No. First your girlfriend cannot be an insured on your medical insurance because she has no legal rights as she is not a family member. Read your policy and you will see who is allowed to be an insured on your policy. Secondly, even if she was your legal spouse the pregnancy is a preexisting condition and would not be covered anyway.
You may be able to find information by doing a search on "Guaranteed Issue" policies in your state.
Check the definition in YOUR policy. West's Ann.Cal.Ins.Code ? 10700 q) "Preexisting condition provision" means a policy provision that excludes coverage for charges or expenses incurred during a specified period following the insured's effective date of coverage, as to a condition for which medical advice, diagnosis, care, or treatment was recommended or received during a specified period immediately preceding the effective date of coverage. The important thing is to list it on the application, if and where asked -
The Insurance Company generally finds out by what you tell them on the application. If you don't tell them, they probably have the right to deny coverage and rescind the application. check what YOUR policy says
Presumably in this context it is your employer providing you with health insurance.It is not that your company would be penalized, it is that the insurance company would refuse to pay for treatment of the preexisting condition. They set rates according to the known health of their pool of insured people. But upon signing up for your company's insurance plan you failed to divulge a known condition, and signed the statement saying you were giving the insurance company an accurate statement of your health, so you lied to them (aka committed fraud). That generally voids your policy.Check the particular wording of your own insurance policy regarding preexisting conditions.
the insured in respect of which Maternity benefit is paid to an ensured person is the pregnancy and maternity leave of the insured person.
If it was diagnosed or if the insured otherwise had notice of it before making the application for insurance, yes.
When the parties contract with provisions that specify a condition subsequent, the occurence of the condition cuts off liability for performance on and as to its basis. An example would be a requirement in an insurance contract wherein the insured has a limited time in which to file a claim, and thereafter the insurer need not perform, as the condition subsequent has been satisfied, even if the insured files the claim thereafter.
Depending upon the kind of seizures (grand mal, petit mal, etc), its recency, and its frequency, seizures may be considered to be a preexisting condition. A preexisting condition is one that has manifested itself before the application for insurance. Among the medical questions that are asked on the application for insurance may be one pertaining to seizures. The question may be phrased in such a way that the insurer asks about seizures occurring within a stated period of time in the past. If there have been none within that period, the applicant may be able to honestly answer "No". Alternately, the question may be asked as to whether the applicant has "ever" had a seizure. If the applicant has had one or more, the honest answer is "Yes". Even if the applicant has had one or more seizures, and acknowledges it/them on the application, some insurers will issue a policy. In fact, the trend in health insurance is to preclude insurers from denying policies to applicants with preexisting conditions. One of the major problems that sometimes arises is when the applicant is not truthful about health history. Often, that misrepresentation is discovered when the insured submits a claim for benefits. Because insurers investigate the type of claim and the need for the medical service, it is sometimes discovered that the service was connected with a condition that predated the policy. If the insured's misrepresentation was such that had the insurer known about it, it would have either not issued the policy, or would have issued it only for a higher premium, it may have the right to cancel the policy "ab initio". This means that the policy would be canceled retroactively from its inception.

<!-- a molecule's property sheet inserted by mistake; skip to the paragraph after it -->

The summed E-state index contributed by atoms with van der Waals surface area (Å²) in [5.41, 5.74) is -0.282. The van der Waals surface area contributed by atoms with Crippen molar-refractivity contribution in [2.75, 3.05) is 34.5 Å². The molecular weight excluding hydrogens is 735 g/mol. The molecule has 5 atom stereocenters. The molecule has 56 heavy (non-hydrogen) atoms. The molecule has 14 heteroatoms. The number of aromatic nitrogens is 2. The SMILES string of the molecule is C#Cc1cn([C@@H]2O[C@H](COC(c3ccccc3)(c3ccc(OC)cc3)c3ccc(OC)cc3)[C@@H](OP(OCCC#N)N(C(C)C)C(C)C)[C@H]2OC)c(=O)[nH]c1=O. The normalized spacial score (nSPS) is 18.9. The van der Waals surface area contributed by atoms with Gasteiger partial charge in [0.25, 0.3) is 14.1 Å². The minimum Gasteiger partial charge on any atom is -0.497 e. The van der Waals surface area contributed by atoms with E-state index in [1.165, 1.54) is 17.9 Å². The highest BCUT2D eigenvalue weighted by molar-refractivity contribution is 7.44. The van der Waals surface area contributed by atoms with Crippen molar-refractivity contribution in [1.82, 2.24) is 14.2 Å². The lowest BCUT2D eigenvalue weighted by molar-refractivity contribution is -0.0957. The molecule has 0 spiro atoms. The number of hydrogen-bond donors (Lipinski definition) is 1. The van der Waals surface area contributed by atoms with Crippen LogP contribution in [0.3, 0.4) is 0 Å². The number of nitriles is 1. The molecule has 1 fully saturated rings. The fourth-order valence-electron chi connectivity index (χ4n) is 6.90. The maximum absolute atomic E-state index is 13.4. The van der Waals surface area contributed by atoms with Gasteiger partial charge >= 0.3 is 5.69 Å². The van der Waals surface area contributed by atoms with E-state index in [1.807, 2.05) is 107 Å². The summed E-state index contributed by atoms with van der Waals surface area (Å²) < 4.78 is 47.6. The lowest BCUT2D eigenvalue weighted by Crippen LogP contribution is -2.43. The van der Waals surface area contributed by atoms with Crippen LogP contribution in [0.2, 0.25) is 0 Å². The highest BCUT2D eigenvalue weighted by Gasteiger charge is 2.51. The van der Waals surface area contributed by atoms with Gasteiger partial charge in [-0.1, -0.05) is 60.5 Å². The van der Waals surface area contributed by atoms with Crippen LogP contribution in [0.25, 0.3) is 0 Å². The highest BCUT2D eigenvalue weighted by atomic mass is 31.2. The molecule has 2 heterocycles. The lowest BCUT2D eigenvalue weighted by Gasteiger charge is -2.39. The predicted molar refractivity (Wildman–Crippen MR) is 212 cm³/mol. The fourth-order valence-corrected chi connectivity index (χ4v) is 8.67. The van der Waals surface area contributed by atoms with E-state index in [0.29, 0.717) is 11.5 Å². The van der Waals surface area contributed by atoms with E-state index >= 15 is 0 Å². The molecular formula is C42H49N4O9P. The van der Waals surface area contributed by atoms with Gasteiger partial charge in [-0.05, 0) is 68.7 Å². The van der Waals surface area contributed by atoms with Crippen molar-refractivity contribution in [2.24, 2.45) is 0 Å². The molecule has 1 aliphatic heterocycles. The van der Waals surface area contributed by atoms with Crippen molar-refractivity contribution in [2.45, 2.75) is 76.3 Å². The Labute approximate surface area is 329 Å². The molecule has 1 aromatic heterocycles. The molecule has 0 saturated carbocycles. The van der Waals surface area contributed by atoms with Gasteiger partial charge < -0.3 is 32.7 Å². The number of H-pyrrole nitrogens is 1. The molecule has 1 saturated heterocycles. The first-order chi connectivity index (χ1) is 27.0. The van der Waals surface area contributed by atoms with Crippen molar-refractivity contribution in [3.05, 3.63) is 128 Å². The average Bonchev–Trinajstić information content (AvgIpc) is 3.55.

The insured and the insured professional are one and the same.
== == Yes. Check the policy definition. Here's the def. for Small Groups in CA (q) "Preexisting condition provision" means a policy provision that excludes coverage for charges or expenses incurred during a specified period following the insured's effective date of coverage, as to a condition for which medical advice, diagnosis, care, or treatment was recommended or received during a specified period immediately preceding the effective date of coverage. 10708. (a) Preexisting condition provisions of health benefit plans shall not exclude coverage for a period beyond six months following the individual's effective date of coverage and may only relate to conditions for which medical advice, diagnosis, care, or treatment, including the use of prescription medications, was recommended by or received from a licensed health practitioner during the six months immediately preceding the effective date of coverage. (c) In determining whether a preexisting condition provision or a waiting period applies to any person, a plan shall credit the time the person was covered under creditable coverage,
They are insured as passengers they are not insured to drive it